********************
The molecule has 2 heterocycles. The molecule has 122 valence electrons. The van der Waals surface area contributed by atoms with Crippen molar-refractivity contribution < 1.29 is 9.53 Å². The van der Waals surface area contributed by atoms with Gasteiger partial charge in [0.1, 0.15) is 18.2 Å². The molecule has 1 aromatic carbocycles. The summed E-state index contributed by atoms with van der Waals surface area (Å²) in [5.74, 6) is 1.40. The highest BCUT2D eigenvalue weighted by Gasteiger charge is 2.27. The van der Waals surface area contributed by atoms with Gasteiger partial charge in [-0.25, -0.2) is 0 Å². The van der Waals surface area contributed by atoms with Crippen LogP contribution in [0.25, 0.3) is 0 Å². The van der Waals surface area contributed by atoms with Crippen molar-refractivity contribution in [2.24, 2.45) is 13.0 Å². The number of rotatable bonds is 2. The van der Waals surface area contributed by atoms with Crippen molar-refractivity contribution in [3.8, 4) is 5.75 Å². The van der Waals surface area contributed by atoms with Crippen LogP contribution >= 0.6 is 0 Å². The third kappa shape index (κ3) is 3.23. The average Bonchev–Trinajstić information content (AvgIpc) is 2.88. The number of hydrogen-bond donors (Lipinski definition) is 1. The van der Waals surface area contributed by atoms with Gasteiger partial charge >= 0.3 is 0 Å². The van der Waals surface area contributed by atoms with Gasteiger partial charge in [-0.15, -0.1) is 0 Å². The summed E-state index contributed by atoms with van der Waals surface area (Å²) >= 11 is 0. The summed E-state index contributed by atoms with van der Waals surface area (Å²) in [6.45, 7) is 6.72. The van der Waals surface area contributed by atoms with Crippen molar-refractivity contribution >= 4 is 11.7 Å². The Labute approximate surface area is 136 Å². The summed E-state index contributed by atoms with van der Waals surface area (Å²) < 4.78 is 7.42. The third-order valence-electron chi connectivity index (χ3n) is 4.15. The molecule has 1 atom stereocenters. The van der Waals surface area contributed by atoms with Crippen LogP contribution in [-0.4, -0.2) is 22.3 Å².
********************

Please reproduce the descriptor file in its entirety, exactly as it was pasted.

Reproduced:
The molecule has 2 heterocycles. The molecule has 122 valence electrons. The van der Waals surface area contributed by atoms with Crippen molar-refractivity contribution < 1.29 is 9.53 Å². The van der Waals surface area contributed by atoms with Gasteiger partial charge in [0.1, 0.15) is 18.2 Å². The molecule has 1 aromatic carbocycles. The summed E-state index contributed by atoms with van der Waals surface area (Å²) in [5.74, 6) is 1.40. The highest BCUT2D eigenvalue weighted by Gasteiger charge is 2.27. The van der Waals surface area contributed by atoms with Gasteiger partial charge in [-0.25, -0.2) is 0 Å². The van der Waals surface area contributed by atoms with Crippen LogP contribution in [0.25, 0.3) is 0 Å². The van der Waals surface area contributed by atoms with Crippen molar-refractivity contribution in [2.24, 2.45) is 13.0 Å². The number of rotatable bonds is 2. The van der Waals surface area contributed by atoms with Crippen molar-refractivity contribution in [3.8, 4) is 5.75 Å². The van der Waals surface area contributed by atoms with Crippen LogP contribution >= 0.6 is 0 Å². The third kappa shape index (κ3) is 3.23. The average Bonchev–Trinajstić information content (AvgIpc) is 2.88. The number of hydrogen-bond donors (Lipinski definition) is 1. The van der Waals surface area contributed by atoms with Gasteiger partial charge >= 0.3 is 0 Å². The van der Waals surface area contributed by atoms with Gasteiger partial charge in [-0.15, -0.1) is 0 Å². The summed E-state index contributed by atoms with van der Waals surface area (Å²) >= 11 is 0. The summed E-state index contributed by atoms with van der Waals surface area (Å²) in [6.45, 7) is 6.72. The van der Waals surface area contributed by atoms with Crippen molar-refractivity contribution >= 4 is 11.7 Å². The Labute approximate surface area is 136 Å². The summed E-state index contributed by atoms with van der Waals surface area (Å²) < 4.78 is 7.42. The third-order valence-electron chi connectivity index (χ3n) is 4.15. The molecule has 1 atom stereocenters. The van der Waals surface area contributed by atoms with Crippen LogP contribution in [-0.4, -0.2) is 22.3 Å².